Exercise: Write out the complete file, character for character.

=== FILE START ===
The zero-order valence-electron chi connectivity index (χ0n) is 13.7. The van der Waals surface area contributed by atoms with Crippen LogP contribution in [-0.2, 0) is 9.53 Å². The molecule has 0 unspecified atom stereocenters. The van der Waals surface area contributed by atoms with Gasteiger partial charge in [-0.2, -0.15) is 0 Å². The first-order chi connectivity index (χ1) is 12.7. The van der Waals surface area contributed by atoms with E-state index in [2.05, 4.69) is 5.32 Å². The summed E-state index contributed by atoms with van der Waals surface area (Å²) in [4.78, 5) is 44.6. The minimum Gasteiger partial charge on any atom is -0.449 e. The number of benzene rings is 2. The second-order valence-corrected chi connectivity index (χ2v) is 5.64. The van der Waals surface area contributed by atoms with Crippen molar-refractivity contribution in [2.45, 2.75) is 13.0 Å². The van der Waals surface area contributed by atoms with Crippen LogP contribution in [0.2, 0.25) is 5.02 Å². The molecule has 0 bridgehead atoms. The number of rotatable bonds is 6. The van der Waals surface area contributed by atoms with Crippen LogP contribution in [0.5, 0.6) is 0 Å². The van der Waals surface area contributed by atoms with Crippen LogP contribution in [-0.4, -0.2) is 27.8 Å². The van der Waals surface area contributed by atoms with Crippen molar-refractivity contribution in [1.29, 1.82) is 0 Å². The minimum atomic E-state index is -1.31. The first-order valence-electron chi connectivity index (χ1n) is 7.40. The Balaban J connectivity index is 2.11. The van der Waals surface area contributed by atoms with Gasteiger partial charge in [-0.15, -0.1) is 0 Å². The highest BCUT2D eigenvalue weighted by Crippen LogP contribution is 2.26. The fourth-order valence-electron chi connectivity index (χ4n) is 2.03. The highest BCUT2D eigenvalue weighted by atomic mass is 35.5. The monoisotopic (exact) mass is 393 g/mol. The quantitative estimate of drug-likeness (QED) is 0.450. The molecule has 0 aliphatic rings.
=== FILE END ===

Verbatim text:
The zero-order valence-electron chi connectivity index (χ0n) is 13.7. The van der Waals surface area contributed by atoms with Crippen LogP contribution in [-0.2, 0) is 9.53 Å². The molecule has 0 unspecified atom stereocenters. The van der Waals surface area contributed by atoms with Gasteiger partial charge in [-0.2, -0.15) is 0 Å². The first-order chi connectivity index (χ1) is 12.7. The van der Waals surface area contributed by atoms with E-state index in [2.05, 4.69) is 5.32 Å². The summed E-state index contributed by atoms with van der Waals surface area (Å²) in [4.78, 5) is 44.6. The minimum Gasteiger partial charge on any atom is -0.449 e. The number of benzene rings is 2. The second-order valence-corrected chi connectivity index (χ2v) is 5.64. The van der Waals surface area contributed by atoms with Crippen molar-refractivity contribution in [2.45, 2.75) is 13.0 Å². The van der Waals surface area contributed by atoms with Crippen LogP contribution in [0.2, 0.25) is 5.02 Å². The molecule has 0 bridgehead atoms. The number of rotatable bonds is 6. The van der Waals surface area contributed by atoms with Crippen LogP contribution in [0.5, 0.6) is 0 Å². The van der Waals surface area contributed by atoms with Crippen LogP contribution in [-0.4, -0.2) is 27.8 Å². The van der Waals surface area contributed by atoms with Crippen molar-refractivity contribution in [1.29, 1.82) is 0 Å². The minimum atomic E-state index is -1.31. The first-order valence-electron chi connectivity index (χ1n) is 7.40. The Balaban J connectivity index is 2.11. The van der Waals surface area contributed by atoms with Gasteiger partial charge in [-0.15, -0.1) is 0 Å². The highest BCUT2D eigenvalue weighted by Crippen LogP contribution is 2.26. The fourth-order valence-electron chi connectivity index (χ4n) is 2.03. The highest BCUT2D eigenvalue weighted by atomic mass is 35.5. The monoisotopic (exact) mass is 393 g/mol. The quantitative estimate of drug-likeness (QED) is 0.450. The molecule has 0 aliphatic rings.